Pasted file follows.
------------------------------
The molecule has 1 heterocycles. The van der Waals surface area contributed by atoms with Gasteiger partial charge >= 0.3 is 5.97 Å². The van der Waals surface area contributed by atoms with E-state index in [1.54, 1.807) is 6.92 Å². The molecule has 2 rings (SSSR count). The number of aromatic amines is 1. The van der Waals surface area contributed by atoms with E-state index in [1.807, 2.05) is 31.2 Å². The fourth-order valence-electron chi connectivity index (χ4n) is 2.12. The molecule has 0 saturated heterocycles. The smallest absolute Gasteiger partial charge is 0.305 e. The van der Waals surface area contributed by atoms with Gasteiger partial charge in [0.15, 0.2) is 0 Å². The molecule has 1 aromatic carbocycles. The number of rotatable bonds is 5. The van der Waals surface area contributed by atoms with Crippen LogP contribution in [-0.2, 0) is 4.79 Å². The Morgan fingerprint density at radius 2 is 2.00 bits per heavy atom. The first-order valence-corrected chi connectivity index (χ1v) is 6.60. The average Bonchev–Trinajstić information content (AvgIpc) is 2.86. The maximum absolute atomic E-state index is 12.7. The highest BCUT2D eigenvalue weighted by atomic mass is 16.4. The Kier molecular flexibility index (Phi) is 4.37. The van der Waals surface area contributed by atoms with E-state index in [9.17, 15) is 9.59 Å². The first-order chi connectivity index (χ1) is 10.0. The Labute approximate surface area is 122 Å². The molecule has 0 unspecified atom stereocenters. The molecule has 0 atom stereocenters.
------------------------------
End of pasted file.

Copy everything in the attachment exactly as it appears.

The molecule has 1 heterocycles. The van der Waals surface area contributed by atoms with Gasteiger partial charge >= 0.3 is 5.97 Å². The van der Waals surface area contributed by atoms with E-state index in [1.54, 1.807) is 6.92 Å². The molecule has 2 rings (SSSR count). The number of aromatic amines is 1. The van der Waals surface area contributed by atoms with E-state index in [1.807, 2.05) is 31.2 Å². The fourth-order valence-electron chi connectivity index (χ4n) is 2.12. The molecule has 0 saturated heterocycles. The smallest absolute Gasteiger partial charge is 0.305 e. The van der Waals surface area contributed by atoms with Gasteiger partial charge in [0.15, 0.2) is 0 Å². The molecule has 1 aromatic carbocycles. The number of rotatable bonds is 5. The van der Waals surface area contributed by atoms with Crippen LogP contribution in [-0.2, 0) is 4.79 Å². The Morgan fingerprint density at radius 2 is 2.00 bits per heavy atom. The first-order valence-corrected chi connectivity index (χ1v) is 6.60. The average Bonchev–Trinajstić information content (AvgIpc) is 2.86. The maximum absolute atomic E-state index is 12.7. The highest BCUT2D eigenvalue weighted by atomic mass is 16.4. The Kier molecular flexibility index (Phi) is 4.37. The van der Waals surface area contributed by atoms with E-state index in [9.17, 15) is 9.59 Å². The first-order chi connectivity index (χ1) is 10.0. The Labute approximate surface area is 122 Å². The molecule has 0 unspecified atom stereocenters. The molecule has 0 atom stereocenters.